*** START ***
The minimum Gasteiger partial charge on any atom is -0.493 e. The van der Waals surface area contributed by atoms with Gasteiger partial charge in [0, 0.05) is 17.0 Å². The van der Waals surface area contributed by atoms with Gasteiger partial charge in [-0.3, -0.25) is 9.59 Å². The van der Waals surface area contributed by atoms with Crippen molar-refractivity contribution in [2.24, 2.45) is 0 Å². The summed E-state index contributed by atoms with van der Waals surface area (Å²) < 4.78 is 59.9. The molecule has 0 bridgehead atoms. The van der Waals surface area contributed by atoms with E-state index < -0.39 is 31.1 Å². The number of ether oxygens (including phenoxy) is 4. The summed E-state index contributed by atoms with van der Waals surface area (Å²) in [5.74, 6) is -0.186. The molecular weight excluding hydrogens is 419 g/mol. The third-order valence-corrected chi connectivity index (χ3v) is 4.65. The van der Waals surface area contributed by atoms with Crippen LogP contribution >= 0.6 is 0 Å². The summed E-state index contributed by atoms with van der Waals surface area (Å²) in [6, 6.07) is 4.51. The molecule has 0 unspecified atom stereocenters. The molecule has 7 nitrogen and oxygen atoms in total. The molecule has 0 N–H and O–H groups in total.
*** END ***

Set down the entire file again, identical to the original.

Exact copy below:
The minimum Gasteiger partial charge on any atom is -0.493 e. The van der Waals surface area contributed by atoms with Gasteiger partial charge in [0, 0.05) is 17.0 Å². The van der Waals surface area contributed by atoms with Gasteiger partial charge in [-0.3, -0.25) is 9.59 Å². The van der Waals surface area contributed by atoms with Crippen molar-refractivity contribution in [2.24, 2.45) is 0 Å². The summed E-state index contributed by atoms with van der Waals surface area (Å²) < 4.78 is 59.9. The molecule has 0 bridgehead atoms. The van der Waals surface area contributed by atoms with E-state index < -0.39 is 31.1 Å². The number of ether oxygens (including phenoxy) is 4. The summed E-state index contributed by atoms with van der Waals surface area (Å²) in [5.74, 6) is -0.186. The molecular weight excluding hydrogens is 419 g/mol. The third-order valence-corrected chi connectivity index (χ3v) is 4.65. The van der Waals surface area contributed by atoms with Crippen LogP contribution >= 0.6 is 0 Å². The summed E-state index contributed by atoms with van der Waals surface area (Å²) in [6, 6.07) is 4.51. The molecule has 0 unspecified atom stereocenters. The molecule has 7 nitrogen and oxygen atoms in total. The molecule has 0 N–H and O–H groups in total.